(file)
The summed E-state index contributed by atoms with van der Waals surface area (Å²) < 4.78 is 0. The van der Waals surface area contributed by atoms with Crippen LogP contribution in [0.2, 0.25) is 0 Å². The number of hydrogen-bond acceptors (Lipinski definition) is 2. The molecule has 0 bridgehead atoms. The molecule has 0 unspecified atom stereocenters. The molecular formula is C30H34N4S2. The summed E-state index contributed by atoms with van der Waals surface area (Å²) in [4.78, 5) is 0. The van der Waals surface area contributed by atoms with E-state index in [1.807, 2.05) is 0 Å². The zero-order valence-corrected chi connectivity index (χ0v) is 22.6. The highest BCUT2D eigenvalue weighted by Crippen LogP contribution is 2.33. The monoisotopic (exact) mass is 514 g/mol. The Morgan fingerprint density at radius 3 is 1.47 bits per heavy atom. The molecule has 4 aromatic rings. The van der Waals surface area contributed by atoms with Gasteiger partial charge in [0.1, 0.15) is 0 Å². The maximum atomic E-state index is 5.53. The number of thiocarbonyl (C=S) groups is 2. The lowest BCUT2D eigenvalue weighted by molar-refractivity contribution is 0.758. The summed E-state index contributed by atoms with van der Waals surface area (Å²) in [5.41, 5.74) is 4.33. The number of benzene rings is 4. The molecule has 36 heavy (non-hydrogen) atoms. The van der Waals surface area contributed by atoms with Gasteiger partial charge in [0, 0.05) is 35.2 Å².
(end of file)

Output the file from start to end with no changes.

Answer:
The summed E-state index contributed by atoms with van der Waals surface area (Å²) < 4.78 is 0. The van der Waals surface area contributed by atoms with Crippen LogP contribution in [0.2, 0.25) is 0 Å². The number of hydrogen-bond acceptors (Lipinski definition) is 2. The molecule has 0 bridgehead atoms. The molecule has 0 unspecified atom stereocenters. The molecular formula is C30H34N4S2. The summed E-state index contributed by atoms with van der Waals surface area (Å²) in [4.78, 5) is 0. The van der Waals surface area contributed by atoms with E-state index in [1.807, 2.05) is 0 Å². The zero-order valence-corrected chi connectivity index (χ0v) is 22.6. The highest BCUT2D eigenvalue weighted by Crippen LogP contribution is 2.33. The monoisotopic (exact) mass is 514 g/mol. The Morgan fingerprint density at radius 3 is 1.47 bits per heavy atom. The molecule has 4 aromatic rings. The van der Waals surface area contributed by atoms with Gasteiger partial charge in [0.1, 0.15) is 0 Å². The maximum atomic E-state index is 5.53. The number of thiocarbonyl (C=S) groups is 2. The lowest BCUT2D eigenvalue weighted by molar-refractivity contribution is 0.758. The summed E-state index contributed by atoms with van der Waals surface area (Å²) in [5.41, 5.74) is 4.33. The number of benzene rings is 4. The molecule has 36 heavy (non-hydrogen) atoms. The van der Waals surface area contributed by atoms with Gasteiger partial charge in [0, 0.05) is 35.2 Å².